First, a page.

For example, broilers fed a blend of capsicum, cinnamaldehyde and carvacrol had significantly greater live weight, better weight gains and feed efficiency than broilers fed a control diet with avilamycin. In addition, the supplemented broilers showed lower caecal counts for E. coli and C. prefringens.
One study indicates that regardless of the type of plant extract supplemented colonization of non-invasive bacteria such as Lactobacilli in the ileum and caeca are stimulated compared to a negative control and a positive control with zinc bacitracin.
The combination of organic acids and certain phytogenic additives may reduce the incidence of certain sicknesses, as sodium butyrate, combined with ginger and capsicum, reduce the incidence of necrotic enteritis in broilers, for example.
Prebiotics are defined as non-digestible food components that have positive effect on the host in their selective growth and/or activation of certain number of bacterial strains present in intestines.
The most significant compounds that belong to the group of prebiotics are oligosaccharides: fructo-oligosaccharides, gluco-oligosaccharides, galacto-oligosaccharides and mannan-oligosaccharides. They work steering bacterial populations, acting as substrate for desired micro-organisms as Bifidobacteria (inulin, FOS), or eliminating pathogenic bacteria as E. coli and Salmonella spp (MOS).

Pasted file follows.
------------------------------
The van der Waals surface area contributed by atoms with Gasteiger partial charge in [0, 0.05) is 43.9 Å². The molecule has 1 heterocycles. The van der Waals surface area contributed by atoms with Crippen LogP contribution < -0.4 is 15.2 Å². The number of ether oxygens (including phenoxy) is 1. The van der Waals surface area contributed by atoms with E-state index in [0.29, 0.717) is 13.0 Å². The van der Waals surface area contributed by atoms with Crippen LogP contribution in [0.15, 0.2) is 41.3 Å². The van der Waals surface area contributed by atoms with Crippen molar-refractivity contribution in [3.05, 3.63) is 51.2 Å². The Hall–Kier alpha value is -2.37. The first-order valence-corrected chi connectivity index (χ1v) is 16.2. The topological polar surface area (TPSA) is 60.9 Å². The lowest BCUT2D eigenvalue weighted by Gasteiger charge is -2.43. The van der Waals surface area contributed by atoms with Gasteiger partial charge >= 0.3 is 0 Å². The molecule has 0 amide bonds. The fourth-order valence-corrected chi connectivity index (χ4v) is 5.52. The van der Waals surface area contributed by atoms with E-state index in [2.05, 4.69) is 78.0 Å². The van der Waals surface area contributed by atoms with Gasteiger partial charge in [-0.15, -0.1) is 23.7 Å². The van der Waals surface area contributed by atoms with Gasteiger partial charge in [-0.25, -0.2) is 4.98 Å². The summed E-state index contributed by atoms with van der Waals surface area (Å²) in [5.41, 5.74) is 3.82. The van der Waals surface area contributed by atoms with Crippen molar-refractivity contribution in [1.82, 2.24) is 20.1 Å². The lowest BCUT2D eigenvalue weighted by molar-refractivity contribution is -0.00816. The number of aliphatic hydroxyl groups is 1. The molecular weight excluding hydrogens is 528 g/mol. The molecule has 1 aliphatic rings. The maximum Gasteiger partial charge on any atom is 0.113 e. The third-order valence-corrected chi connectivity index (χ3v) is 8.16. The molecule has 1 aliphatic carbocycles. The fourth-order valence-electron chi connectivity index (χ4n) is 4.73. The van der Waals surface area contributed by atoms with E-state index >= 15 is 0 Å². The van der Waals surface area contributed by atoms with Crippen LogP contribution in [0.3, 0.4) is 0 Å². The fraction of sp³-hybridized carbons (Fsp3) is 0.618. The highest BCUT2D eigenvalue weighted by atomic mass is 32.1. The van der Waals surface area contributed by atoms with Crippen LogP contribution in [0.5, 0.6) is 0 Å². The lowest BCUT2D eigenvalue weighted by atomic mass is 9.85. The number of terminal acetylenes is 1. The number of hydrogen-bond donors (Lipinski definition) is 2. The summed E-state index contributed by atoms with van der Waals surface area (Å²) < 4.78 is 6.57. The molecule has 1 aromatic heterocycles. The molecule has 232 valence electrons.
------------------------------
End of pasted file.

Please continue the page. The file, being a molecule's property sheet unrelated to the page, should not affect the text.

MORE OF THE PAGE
A study found live weight, weight gain, feed intake, feed conversion ratio, mortality rate and hot carcass yield of broilers were not affected by mannan-oligosaccharide supplementation when compared to avylamicyn supplemented diets. Several authors did see differences in microbial populations and improvements of performance similar to those achieved by AGP’s (compared with enramycin and avilamycin).
Probiotics and direct-fed microbials
Probiotics are individual microorganisms or groups of microorganisms that have a favorable effect on hosts by improving the characteristics of intestinal micro-flora and, thus, health and growth. Unlike antibiotics, probiotics introduce live beneficial bacteria into the intestinal tracts.
Several researchers have assessed the efficacy of probiotics as growth promoters. Most concluded that when results are averaged over several trials, there is an improvement in growth rate and in the efficacy of feed utilization. In general, probiotics can improve conversion, decrease mortality, stimulate the immune response and protect against enteric pathogens.